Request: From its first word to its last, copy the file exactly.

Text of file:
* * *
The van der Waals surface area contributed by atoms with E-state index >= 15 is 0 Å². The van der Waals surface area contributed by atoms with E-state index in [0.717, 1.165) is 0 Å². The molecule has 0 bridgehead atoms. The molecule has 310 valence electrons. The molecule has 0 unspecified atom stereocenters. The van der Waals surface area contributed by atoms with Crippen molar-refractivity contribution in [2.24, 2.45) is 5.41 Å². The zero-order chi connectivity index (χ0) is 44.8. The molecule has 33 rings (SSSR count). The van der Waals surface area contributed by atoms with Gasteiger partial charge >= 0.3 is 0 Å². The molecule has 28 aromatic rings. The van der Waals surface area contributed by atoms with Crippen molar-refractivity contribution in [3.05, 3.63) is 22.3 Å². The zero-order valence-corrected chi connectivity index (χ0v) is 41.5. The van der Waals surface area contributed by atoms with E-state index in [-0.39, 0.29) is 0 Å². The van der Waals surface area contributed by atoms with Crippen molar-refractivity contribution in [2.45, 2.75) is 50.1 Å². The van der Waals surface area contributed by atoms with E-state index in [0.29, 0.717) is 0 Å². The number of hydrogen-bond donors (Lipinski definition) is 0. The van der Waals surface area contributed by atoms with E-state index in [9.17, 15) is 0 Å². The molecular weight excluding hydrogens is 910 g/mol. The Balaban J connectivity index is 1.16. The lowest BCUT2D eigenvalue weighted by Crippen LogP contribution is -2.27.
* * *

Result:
The van der Waals surface area contributed by atoms with E-state index >= 15 is 0 Å². The van der Waals surface area contributed by atoms with E-state index in [0.717, 1.165) is 0 Å². The molecule has 0 bridgehead atoms. The molecule has 310 valence electrons. The molecule has 0 unspecified atom stereocenters. The van der Waals surface area contributed by atoms with Crippen molar-refractivity contribution in [2.24, 2.45) is 5.41 Å². The zero-order chi connectivity index (χ0) is 44.8. The molecule has 33 rings (SSSR count). The van der Waals surface area contributed by atoms with Gasteiger partial charge >= 0.3 is 0 Å². The molecule has 28 aromatic rings. The van der Waals surface area contributed by atoms with Crippen molar-refractivity contribution in [3.05, 3.63) is 22.3 Å². The zero-order valence-corrected chi connectivity index (χ0v) is 41.5. The van der Waals surface area contributed by atoms with E-state index in [-0.39, 0.29) is 0 Å². The van der Waals surface area contributed by atoms with Crippen molar-refractivity contribution in [2.45, 2.75) is 50.1 Å². The van der Waals surface area contributed by atoms with E-state index in [0.29, 0.717) is 0 Å². The number of hydrogen-bond donors (Lipinski definition) is 0. The van der Waals surface area contributed by atoms with E-state index in [9.17, 15) is 0 Å². The molecular weight excluding hydrogens is 910 g/mol. The Balaban J connectivity index is 1.16. The lowest BCUT2D eigenvalue weighted by Crippen LogP contribution is -2.27.